Thursday, October 29, 2009

SUMMER AT SCHOOL: "My decision to work for a school district this summer was, in part, a decision to perform within a familiar terrain but in a different sphere"

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By Alejandro Tinajero | Business Week

Summer Internship 

October 29, 2009, 1:37PM EST -- My summer began and ended with street protests that clogged traffic that frustrated Angeleno commuters and delayed downtown bus schedules, thus attracting the local and national media. All throughout the summer, my internship with the chief of public schools [superintendent] of the Los Angeles Unified School District (LAUSD), the second-largest public school district in the country, maintained a sense of urgency and caused change from the top, despite the hullabaloo going on around us.

Before I get into the details of my summer projects, I want to say that the opportunity to work at LAUSD was made possible by my participation with Education Pioneers (EP), an organization dedicated to reforming public education in urban settings by providing its "fellows" — graduate students from diverse backgrounds—an opportunity to work with an education organization on projects that fit each fellow's unique talents and abilities in a managerial setting. For more information about the organization and to learn more about the selection process, please visit

From the beginning, I made it clear to my friends at EP that I wanted to work with a public school district. Coming to business school with a background in education, I knew that school districts, especially the larger ones, have challenges equal to or more profound than those found in private-sector companies. My decision to work for a school district this summer was, in part, a decision to perform within a familiar terrain but in a different sphere.

Winning Over Longtime Employees

LAUSD has the largest school construction program in the country (it is opening 51 new schools in the next three years). As a result, it is losing student enrollment and "income," yet it is among the first districts in the country to heed the call for education reforms as urged by President Barack Obama. Evidence of this was the passage of a resolution by the school board on the last day of my internship to form partnerships with outside operators, including charter schools, to run the new schools and about 200 other underperforming campuses.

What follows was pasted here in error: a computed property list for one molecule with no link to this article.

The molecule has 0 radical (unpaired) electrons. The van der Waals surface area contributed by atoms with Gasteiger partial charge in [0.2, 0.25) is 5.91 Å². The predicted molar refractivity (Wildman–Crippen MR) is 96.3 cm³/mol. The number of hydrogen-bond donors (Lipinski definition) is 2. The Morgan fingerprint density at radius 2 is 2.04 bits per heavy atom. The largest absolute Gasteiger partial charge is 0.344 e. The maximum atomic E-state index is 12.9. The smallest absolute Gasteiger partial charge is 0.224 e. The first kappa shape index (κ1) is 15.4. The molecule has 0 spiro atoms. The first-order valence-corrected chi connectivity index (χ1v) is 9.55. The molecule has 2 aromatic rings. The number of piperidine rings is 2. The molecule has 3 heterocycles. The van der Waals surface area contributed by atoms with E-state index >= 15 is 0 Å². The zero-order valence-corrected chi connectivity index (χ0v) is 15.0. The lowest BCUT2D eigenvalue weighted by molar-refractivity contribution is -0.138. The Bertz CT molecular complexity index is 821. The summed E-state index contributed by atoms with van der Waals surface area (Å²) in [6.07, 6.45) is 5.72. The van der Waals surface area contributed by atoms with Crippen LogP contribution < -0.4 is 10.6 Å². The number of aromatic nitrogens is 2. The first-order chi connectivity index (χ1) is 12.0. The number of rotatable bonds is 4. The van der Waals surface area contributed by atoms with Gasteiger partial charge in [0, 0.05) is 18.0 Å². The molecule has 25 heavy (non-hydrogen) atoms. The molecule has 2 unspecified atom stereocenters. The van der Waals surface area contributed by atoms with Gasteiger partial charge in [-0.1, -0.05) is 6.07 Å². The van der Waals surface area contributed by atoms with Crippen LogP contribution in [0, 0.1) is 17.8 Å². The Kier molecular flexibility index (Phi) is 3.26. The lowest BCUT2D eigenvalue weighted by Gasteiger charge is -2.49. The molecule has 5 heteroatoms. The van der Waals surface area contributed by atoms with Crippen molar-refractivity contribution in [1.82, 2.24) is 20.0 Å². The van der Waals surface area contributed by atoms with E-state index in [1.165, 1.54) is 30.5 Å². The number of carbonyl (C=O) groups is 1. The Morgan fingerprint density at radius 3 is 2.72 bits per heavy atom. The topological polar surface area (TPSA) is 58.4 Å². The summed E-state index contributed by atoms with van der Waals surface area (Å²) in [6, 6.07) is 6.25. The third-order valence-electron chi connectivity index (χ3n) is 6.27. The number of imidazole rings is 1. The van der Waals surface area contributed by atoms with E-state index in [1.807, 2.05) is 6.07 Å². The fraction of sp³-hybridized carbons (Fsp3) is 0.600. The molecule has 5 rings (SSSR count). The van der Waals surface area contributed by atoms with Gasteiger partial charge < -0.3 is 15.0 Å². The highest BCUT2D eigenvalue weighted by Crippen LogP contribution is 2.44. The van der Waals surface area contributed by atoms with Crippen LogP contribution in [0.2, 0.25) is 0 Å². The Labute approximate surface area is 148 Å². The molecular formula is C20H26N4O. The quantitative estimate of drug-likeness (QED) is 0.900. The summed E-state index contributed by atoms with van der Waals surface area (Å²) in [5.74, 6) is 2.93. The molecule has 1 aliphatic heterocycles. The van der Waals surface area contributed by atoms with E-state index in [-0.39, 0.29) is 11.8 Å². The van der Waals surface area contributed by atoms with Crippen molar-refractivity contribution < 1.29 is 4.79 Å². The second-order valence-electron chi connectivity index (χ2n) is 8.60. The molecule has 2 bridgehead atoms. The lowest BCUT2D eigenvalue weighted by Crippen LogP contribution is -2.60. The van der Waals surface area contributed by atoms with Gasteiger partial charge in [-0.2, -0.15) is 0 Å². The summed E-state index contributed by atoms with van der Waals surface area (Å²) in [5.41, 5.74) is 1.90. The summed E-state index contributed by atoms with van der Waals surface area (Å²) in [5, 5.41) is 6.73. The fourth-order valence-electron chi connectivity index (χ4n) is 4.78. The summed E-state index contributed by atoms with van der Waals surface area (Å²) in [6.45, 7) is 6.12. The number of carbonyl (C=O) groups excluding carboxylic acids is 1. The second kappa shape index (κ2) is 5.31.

I worked on two separate projects. The first fell under the banner of operations. Of the two projects, this was the most frustrating and, paradoxically, the most rewarding. My task was to create and implement a strategic operations review process for key LAUSD departments, such as Procurement, Transportation, and Payroll. The most challenging part of this project was winning over longtime LAUSD employees who were set on doing business as usual by helping them to think of more effective and/or efficient ways of doing business for the benefit of their customers—schools, students, and LAUSD staff.

The second project involved the above mentioned school reform resolution, as it was often called by local leaders and the media. My task was to create the process by which the resolution was going to be implemented, from application requirements to how many community information meetings and what selection criteria should be used to select the winning applications, among other matters.

A New Skill Set

From day one, I was, in the words of my father, playing in the big leagues. More than once a week, I sat in on meetings with Superintendent Ramon Cortines, an experienced educator who has been at the head of some of the largest school districts in the country, including New York City, San Francisco, and San Jose, and his leadership team. My responsibilities were attached to tight deadlines and demanding expectations, and the results of my work had a life of their own after I turned over each project. On more than one occasion, my work followed me home.

There were three other EP fellows at LAUSD, each working within a different department. I worked for the superintendent, and the other three worked for the chief operating officer, chief academic officer, and chief financial officer, respectively. I often worked with fellows in the operations and finance divisions, who were MBA students like me. I was the only one who split my time working on two projects while the others worked on one project each for 10 weeks.

With this experience behind me, I believe I can tackle new challenges in education, a comfort zone of mine, by using a newly acquired skill set.

Alejandro Tinajero is a member of the UCLA Anderson full-time MBA class of 2010.

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